How to Get Your Kids a Great Education without Spending a Fortune
The bestselling author of Sweet Poison shows us how to get the better of an education system that is costing a fortune in fees, yet failing to deliver.
David Gillespie has six kids. When it came time to select high schools, he thought it worth doing some investigation to assess the level of advantage his kids would enjoy if he spent the required $1.3 million to send them all to private schools.
Shockingly, the answer was: none whatsoever.
Intrigued, David continued his research, only to discover he was wrong on most counts - as are most parents - when it comes to working out what factors deliver a great education. He discovered that class size doesn't matter, your kids aren't any better off in co-ed than single-sex schools (and vice versa), composite classes are fine, fancy buildings are a waste of money, the old-tie network won't cut it in the new industries and NAPLAN is misread by everyone so is largely meaningless as a measure of quality.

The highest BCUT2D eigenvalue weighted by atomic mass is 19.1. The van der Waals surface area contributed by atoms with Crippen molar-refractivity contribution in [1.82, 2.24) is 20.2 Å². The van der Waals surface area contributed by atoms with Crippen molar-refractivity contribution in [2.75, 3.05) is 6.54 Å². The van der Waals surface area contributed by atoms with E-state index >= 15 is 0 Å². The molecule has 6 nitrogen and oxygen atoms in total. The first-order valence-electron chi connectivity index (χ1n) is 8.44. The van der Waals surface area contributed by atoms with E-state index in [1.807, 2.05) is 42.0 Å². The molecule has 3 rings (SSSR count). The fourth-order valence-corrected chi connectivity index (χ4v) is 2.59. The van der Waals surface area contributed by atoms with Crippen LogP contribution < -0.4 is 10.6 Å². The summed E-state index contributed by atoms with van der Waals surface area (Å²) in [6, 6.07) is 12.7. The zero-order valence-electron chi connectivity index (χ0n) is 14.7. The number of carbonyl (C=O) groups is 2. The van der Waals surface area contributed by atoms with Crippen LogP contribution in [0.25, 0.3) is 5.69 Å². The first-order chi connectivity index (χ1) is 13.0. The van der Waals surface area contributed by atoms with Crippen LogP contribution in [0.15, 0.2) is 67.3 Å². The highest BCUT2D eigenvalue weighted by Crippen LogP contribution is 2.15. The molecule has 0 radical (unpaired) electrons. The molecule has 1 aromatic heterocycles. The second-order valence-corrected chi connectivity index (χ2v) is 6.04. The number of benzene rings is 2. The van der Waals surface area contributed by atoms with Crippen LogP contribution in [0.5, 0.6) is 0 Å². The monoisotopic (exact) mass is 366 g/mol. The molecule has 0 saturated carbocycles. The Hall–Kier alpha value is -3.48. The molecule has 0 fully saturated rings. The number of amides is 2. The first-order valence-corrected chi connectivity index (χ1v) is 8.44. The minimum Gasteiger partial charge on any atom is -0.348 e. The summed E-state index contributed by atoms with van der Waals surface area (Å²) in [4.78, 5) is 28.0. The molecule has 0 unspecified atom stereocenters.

Taking on an ingrained and historical system of vested interests - the unions, the government, our own sense of worth, privilege and entitlement - this book is controversial and absolutely necessary. It is well researched, authoritative and accessible. It is a must-read for parents, as well as teachers and policy-makers.
About the Author
Former corporate lawyer, co-founder of a successful software company and consultant to the IT industry, David Gillespie is the best-selling author of the Sweet Poison, Big Fat Lies and Toxic Oil. He lives in Brisbane with his wife and six children.
Number Of Pages: 272
Published: 1st February 2014
Publisher: Pan Macmillan Australia
Dimensions (cm): 23.3 x 15.2 x 2.1
Weight (kg): 0.38
David Gillespie is a recovering corporate lawyer, co-founder of a successful software company and consultant to the IT industry. He is also the father of six young children (including one set of twins). With such a lot of extra time on his hands, and 40 extra kilos on his waistline, he set out to investigate why he, like so many in his generation, was fat. He deciphered the latest medical findings on diet and weight gain and what he found was chilling. Being fat was the least of his problems. He needed to stop poisoning himself.